The US presidential rivals are heading back to the campaign trail after a heated final televised debate.
John McCain turned in an aggressive performance but opinion polls on the event suggested he had failed to land a telling blow on Barack Obama.
Analysts say the Republican Mr McCain will now spend some time focusing on shoring up stronghold states.
Frontrunner Mr Obama advised against complacency, recalling his surprise defeat in the New Hampshire primary.
On Thursday night the two candidates will again share a stage - giving speeches at a traditional political dinner in Manhattan in honour of former New York Governor Al Smith.
Mr Obama will now be targeting states he previously considered to be Republican territory, commentators say.
He is heading out to visit Virginia and Missouri in the next few days.
Sources in the Democratic campaign say he will advertise in West Virginia, which George W Bush won four years ago and which Mr Obama lost to Democratic rival Hillary Clinton in the primary.
The sources say the campaign may also fund attempts to win over states such as Kentucky, North Dakota and Georgia.
Mr McCain will visit the swing state of Pennsylvania but sources say he will also have to go to more favourable Republican territories such as Virginia, Colorado and Florida.
The Republican National Committee (RNC) has said it will halt advertising in Maine and Wisconsin. The move suggests strategists are doubtful about their candidate's chances there, analysts say.
The McCain campaign will continue to run its own ads in the states. Mr McCain was in Wisconsin last week, and running mate Sarah Palin is expected to visit Maine on Thursday.
'I'm not Bush'
On Thursday morning, Mr Obama said there were now 19 days to go but that would be a beginning not an end, as the amount of work for the next president would be "extraordinary".
He warned against complacency, referring to his defeat by Mrs Clinton in the New Hampshire primary.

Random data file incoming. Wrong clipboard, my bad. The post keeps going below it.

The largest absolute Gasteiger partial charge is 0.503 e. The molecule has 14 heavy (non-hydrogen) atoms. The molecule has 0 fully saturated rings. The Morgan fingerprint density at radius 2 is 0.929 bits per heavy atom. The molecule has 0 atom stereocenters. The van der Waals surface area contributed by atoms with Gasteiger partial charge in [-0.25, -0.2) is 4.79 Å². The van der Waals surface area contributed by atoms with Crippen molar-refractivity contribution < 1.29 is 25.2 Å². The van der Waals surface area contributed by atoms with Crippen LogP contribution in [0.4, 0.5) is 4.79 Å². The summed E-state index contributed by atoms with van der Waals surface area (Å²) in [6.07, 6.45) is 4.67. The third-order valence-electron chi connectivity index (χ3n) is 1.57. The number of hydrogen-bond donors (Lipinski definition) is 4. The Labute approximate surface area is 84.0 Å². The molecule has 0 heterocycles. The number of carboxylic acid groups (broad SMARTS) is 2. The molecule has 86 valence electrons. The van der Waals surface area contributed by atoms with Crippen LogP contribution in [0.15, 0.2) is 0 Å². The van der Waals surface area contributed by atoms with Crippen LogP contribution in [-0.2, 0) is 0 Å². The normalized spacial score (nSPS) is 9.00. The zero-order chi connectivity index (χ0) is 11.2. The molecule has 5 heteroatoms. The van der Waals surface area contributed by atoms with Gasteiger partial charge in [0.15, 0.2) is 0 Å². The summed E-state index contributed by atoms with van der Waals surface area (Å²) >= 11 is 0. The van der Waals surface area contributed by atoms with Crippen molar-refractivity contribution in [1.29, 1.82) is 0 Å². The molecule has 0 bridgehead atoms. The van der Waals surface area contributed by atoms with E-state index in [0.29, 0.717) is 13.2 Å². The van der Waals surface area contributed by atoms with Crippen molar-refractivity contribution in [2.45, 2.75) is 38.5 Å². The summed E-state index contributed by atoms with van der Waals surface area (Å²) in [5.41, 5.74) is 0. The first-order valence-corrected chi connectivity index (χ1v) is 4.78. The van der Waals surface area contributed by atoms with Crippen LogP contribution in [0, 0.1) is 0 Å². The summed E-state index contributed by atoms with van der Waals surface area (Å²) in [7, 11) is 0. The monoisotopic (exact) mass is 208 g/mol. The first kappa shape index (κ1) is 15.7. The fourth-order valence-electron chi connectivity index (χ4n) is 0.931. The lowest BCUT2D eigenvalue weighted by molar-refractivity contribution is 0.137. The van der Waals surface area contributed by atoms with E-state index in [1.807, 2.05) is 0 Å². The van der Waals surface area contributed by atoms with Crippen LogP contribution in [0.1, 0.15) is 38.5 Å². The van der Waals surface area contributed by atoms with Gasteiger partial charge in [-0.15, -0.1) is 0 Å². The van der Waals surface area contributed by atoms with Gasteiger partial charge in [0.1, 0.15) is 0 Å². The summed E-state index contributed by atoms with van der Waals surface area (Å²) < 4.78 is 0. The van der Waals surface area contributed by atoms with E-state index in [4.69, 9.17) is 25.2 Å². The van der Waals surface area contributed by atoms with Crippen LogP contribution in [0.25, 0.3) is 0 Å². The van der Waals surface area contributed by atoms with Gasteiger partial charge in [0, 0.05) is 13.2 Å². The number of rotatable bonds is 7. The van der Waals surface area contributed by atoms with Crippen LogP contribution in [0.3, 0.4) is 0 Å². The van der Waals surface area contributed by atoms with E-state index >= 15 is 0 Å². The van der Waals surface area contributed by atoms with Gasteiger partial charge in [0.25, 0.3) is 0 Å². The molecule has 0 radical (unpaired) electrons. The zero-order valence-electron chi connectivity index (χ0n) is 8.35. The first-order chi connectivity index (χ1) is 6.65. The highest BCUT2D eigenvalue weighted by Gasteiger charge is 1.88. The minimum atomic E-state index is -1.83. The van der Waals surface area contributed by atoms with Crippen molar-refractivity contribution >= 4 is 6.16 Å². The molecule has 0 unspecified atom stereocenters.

"I've been in these positions before where we were favoured and the press starts getting carried away, and we end up getting spanked," Mr Obama said.
In Wednesday's 90-minute TV debate at Hofstra University in Long Island, New York, analysts said Mr McCain had turned in his best performance.
He went on the attack immediately, calling Mr Obama's tax plans class warfare and deriding efforts to link him to President George W Bush.
"Senator Obama, I am not President Bush. If you wanted to run against President Bush, you should have run four years ago," Mr McCain said.
He also referred to Mr Obama's association with Bill Ayers, once a member of a US group that waged a violent campaign against the Vietnam War.
However, Mr Obama appeared unruffled by the attacks, saying Mr McCain had been "a vigorous supporter of President Bush".
He added: "Mr Ayers is not involved in my campaign. He has never been involved in this campaign. And he will not advise me in the White House."
The Illinois senator said that 100% of Mr McCain's political adverts had been negative and that voters were more interested in how the candidates planned to fix the economy.
Immediate voter polls found Mr Obama came out on top.
A CNN poll of people watching Wednesday's debate said Mr Obama won by 58% to 31%, while a CBS survey found the Democrat the winner by 53% to 22%.
A poll of undecided independent voters by US network Fox also suggested Mr Obama was the victor.
One interested viewer was Joe Wurzelbacher.
He shot to prominence in the campaign when he met Barack Obama and expressed concern about what the senator's tax plans might mean for his plumbing business.
After the debate "Joe the plumber" from Ohio said he was "floored" by the impact he had made.